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(The Root) — The U.S. Commission on Civil Rights announced on Friday that it will launch a special investigation into "Stand your ground" laws and whether racial bias plays a role in how they are enforced. The legislation — which allows people to use deadly force, without any obligation to retreat first, when they believe they are being seriously threatened — gained national attention this year after the shooting of Trayvon Martin. In that case, Florida police initially cited the statute as George Zimmerman’s legal defense in killing the unarmed teenager.

While at least 21 states have some form of the law on the books, there is little data on how they have been applied across the country. The eight-member bipartisan commission plans to gather such data as they hold hearings and interview law-enforcement officials nationwide. According to the commission:

Data compiled by the Wall Street Journal shows a near-doubling of justifiable homicides from 2005-2011 in states where SYG [Stand Your Ground] passed. Moreover, their data shows that while white killers of black victims comprises only 3.1% of all homicides, such cross-racial killings constitute 15.6% of justifiable homicides.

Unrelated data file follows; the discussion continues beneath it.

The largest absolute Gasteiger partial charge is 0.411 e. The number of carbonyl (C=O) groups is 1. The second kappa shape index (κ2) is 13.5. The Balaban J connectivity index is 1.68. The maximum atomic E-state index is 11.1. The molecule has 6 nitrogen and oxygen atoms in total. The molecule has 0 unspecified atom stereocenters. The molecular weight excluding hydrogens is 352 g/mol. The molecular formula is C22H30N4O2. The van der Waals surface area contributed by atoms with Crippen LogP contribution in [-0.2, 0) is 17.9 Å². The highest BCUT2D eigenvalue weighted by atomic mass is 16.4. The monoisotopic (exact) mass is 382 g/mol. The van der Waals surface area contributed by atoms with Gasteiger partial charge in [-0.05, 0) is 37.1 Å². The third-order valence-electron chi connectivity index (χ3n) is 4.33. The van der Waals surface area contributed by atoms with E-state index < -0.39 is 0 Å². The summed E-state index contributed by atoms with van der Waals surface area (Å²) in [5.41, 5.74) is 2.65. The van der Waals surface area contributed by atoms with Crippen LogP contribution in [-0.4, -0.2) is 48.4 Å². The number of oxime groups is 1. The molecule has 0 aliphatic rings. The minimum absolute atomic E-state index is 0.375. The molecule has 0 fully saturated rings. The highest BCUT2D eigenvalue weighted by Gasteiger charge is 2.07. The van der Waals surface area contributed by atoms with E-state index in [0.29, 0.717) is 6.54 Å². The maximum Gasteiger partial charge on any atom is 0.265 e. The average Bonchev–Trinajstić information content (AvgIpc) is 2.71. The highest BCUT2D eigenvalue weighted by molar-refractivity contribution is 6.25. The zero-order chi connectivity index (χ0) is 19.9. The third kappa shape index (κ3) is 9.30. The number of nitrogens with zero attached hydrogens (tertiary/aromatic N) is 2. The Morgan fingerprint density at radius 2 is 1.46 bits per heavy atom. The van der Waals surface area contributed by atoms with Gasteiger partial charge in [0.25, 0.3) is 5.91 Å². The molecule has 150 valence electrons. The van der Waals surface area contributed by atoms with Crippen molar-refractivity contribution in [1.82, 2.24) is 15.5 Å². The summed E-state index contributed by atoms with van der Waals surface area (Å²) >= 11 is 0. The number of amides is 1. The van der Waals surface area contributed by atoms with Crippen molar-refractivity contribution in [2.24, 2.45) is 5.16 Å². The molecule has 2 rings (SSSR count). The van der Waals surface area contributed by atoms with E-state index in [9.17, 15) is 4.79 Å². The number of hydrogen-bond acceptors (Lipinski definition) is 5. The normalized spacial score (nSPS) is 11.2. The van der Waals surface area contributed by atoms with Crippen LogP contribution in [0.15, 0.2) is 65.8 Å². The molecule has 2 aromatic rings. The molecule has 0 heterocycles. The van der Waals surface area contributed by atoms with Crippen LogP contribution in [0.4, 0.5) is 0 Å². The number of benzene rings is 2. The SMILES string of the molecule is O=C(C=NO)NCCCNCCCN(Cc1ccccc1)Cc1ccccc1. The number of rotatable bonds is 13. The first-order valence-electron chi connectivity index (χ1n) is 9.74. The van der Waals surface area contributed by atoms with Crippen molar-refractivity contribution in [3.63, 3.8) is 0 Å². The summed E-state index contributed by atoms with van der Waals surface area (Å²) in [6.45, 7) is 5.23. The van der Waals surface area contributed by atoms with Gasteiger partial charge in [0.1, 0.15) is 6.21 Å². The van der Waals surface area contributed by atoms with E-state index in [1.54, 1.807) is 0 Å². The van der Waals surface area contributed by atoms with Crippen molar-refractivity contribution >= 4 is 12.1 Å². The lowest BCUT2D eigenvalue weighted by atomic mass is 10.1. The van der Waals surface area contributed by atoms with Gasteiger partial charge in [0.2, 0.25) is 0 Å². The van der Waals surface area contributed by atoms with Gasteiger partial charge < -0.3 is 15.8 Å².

Also, an advisory group to the National District Attorneys Association met in 2007 and issued a report that, in part, concluded that among the "negative consequences" of SYG-type legislation were "a misinterpretation of physical clues that results in the use of deadly force, exacerbating culture, class, and race differences," and "a disproportionately negative effect on minorities, persons from lower socio-economic status, and young adults/juveniles."

There is also a general body of social science research that has examined the effects of race on the perception of threat and even split-second decisions on whether to fire a gun. However, the implications of this social science research for justifiable homicides subject to SYG laws have not been carefully studied. A fact-based, systematic review is needed of SYG laws and their implementation.

In the 5-3 vote on whether they should review "Stand your ground" legislation, all four Democrats on the panel, and one Republican, voted in favor of an investigation. The commission plans to release its findings within one year.

Cynthia Gordy is The Root's senior political correspondent.

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